by VIC JAKES

The excessive rain triggered by the La Nina weather pattern this summer caused the creek at the entrance to my property to flood over the bridge on a number of occasions. While there is a large culvert that normally permits all the water to flow downstream, higher flood levels result in water flowing through several smaller pipes incorporated towards the top of the bridge structure. At times, to prevent water levels rising above the bridge surface, it is necessary to clear vegetation and debris from the entrance to these upper pipes to maximise water flow, which can only be achieved by feeling down towards the pipe entrance and removing any blockage by hand. 

On one particular occasion, while trying to clear the leaves and branches blocking these pipes, I suddenly felt movement in the murky water at the pipe entrance. I intuitively knew that a turtle had become trapped in the pipe entrance, its shell too large to go through the pipe, with the water pressure more than sufficient to ever let the creature escape before the water would subside. Very carefully, for I know local turtles can have a vicious bite, I grasped the edges of the carapace at a point I hoped was well away from the reach of the turtle’s mouth. I extracted the creature, concerned that it may have been trapped underwater for too long, as the flood torrent had existed for almost 24 hours.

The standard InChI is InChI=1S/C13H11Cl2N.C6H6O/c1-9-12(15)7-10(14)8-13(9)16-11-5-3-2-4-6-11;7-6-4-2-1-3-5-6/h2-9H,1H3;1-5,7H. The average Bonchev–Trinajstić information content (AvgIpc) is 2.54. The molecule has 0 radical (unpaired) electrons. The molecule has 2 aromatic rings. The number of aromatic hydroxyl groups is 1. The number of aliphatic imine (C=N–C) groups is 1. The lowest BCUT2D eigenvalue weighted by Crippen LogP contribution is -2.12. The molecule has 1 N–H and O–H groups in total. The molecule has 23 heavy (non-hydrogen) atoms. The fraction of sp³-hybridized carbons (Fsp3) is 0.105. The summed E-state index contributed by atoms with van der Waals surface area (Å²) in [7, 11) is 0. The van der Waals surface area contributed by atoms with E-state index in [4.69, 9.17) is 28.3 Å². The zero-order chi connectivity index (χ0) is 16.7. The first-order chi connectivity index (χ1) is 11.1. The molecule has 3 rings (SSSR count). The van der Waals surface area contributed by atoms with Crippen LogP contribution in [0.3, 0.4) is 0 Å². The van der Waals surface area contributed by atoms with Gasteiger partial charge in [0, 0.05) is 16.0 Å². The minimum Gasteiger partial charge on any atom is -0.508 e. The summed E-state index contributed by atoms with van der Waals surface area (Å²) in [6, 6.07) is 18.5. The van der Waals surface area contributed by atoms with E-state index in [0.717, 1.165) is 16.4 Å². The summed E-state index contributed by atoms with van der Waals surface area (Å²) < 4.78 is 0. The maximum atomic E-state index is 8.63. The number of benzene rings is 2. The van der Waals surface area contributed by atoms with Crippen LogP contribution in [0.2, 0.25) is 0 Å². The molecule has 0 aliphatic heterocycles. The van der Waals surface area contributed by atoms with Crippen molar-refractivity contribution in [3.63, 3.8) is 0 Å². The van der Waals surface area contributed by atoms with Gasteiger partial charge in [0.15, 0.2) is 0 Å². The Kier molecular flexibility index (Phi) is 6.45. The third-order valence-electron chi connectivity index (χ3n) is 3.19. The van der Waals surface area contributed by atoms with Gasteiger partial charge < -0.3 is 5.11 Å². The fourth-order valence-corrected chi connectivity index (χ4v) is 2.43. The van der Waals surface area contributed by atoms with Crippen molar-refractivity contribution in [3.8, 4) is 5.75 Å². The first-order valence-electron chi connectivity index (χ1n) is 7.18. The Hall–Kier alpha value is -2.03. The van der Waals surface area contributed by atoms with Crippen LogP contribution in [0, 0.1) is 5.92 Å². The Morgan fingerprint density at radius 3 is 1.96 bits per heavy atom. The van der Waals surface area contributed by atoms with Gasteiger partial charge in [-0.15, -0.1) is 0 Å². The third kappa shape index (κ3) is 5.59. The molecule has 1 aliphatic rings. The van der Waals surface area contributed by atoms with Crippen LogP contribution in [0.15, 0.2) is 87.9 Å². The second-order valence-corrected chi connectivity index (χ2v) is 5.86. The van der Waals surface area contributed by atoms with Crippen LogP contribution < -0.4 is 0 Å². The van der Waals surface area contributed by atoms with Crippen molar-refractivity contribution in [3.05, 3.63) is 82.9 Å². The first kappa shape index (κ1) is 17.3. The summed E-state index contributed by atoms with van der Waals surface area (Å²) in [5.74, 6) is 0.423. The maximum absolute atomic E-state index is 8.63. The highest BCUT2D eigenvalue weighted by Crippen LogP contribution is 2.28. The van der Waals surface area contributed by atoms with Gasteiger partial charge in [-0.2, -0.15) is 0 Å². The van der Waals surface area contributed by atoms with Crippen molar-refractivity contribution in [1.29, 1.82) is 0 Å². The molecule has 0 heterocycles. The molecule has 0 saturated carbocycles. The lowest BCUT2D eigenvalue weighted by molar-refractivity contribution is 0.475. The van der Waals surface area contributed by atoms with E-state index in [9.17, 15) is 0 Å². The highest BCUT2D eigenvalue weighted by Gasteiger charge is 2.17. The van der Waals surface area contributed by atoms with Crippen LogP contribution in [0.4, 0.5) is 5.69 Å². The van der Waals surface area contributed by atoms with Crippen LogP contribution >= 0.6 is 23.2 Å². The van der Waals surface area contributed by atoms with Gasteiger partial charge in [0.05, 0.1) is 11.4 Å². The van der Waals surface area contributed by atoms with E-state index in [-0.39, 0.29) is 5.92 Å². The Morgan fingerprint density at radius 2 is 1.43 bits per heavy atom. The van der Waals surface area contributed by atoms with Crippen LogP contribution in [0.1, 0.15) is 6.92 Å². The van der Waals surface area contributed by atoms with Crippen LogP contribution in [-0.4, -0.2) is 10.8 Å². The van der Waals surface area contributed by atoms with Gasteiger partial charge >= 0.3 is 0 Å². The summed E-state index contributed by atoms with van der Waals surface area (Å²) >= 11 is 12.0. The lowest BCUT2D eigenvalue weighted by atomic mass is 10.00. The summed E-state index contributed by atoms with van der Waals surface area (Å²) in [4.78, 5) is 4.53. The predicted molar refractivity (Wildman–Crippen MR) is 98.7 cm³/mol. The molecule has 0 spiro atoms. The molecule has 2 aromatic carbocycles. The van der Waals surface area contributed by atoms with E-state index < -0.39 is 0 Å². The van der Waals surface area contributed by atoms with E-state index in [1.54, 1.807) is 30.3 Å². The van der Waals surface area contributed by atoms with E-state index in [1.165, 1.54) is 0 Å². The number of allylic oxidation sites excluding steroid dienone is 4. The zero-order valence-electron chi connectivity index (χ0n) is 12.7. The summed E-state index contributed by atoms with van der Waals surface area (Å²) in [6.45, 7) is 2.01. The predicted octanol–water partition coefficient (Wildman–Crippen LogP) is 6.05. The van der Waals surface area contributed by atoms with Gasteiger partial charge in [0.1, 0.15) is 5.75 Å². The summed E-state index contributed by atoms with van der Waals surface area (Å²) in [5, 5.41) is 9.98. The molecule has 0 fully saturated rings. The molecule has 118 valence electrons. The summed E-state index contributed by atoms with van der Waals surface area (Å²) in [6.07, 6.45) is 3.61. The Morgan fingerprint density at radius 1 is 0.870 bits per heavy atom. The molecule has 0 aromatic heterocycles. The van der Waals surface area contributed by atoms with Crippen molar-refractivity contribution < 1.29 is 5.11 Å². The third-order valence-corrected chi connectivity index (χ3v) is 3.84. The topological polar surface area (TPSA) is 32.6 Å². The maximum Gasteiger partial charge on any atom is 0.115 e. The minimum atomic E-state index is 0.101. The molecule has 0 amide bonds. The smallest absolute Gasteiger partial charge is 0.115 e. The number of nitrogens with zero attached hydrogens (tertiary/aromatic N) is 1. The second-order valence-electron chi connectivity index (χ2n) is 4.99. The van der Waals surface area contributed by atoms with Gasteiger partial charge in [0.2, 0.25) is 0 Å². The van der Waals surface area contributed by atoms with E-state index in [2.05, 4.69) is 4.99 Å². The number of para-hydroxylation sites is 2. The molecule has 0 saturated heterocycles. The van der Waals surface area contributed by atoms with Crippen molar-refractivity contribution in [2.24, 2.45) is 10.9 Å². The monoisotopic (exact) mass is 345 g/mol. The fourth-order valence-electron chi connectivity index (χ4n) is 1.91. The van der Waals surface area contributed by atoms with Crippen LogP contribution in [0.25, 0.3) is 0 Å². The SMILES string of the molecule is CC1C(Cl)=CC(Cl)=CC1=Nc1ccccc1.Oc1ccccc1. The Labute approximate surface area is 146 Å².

Having extracted the turtle, it was clearly almost at death’s door but, thank goodness, there were still weak signs of life. I placed the turtle onto the bridge surface, relieved to detect some breathing. Remarkably, within a few minutes, the turtle started to recover, during which time I was able to see its relatively short neck and distinctive markings, in particular a yellow streak behind the eyes extending back on each side as far as the large visible ear drum, that would enable me to make a positive identification. 

The rescued creature turns out to be a Krefft’s turtle (Emydura macquarii krefftii), which occurs only in Queensland on the eastern side of the Great Dividing Range. This current scientific name identifies it as a sub-species of the Macquarie turtle, but there is sufficient belief that it warrants identification as an entirely separate species that will probably, in time, see the ‘macquarii’ dropped. 

Averaging about 250mm in shell length, these attractive freshwater turtles are not large but can live for more than 15 years inhabiting flowing rivers and smaller creeks as well as swamps and lagoons. After hatching and while juvenile, the Krefft’s turtle is entirely carnivorous, feeding on small fish and crustaceans as well as carrion that may have ended up in the water. As they mature, however, they will also eat aquatic vegetation and fruits from overhanging waterside plants. Nests are built from October through to January in excavated burrows away from the water’s edge, into which up to 16 hard-shelled eggs are laid. After 7-11 weeks, depending upon temperatures, the self-sufficient hatchlings dig their way out of the nest chamber to start feeding, but are readily predated upon by opportunistic fish and snakes.

Quite clearly, my rescued turtle has survived all of life’s hazards so far and as it recovers full strength, it makes its way over the side of the safer downstream side of the bridge, ready to re-enter the flooded creek. May it continue to be so lucky for the remainder of its natural life.

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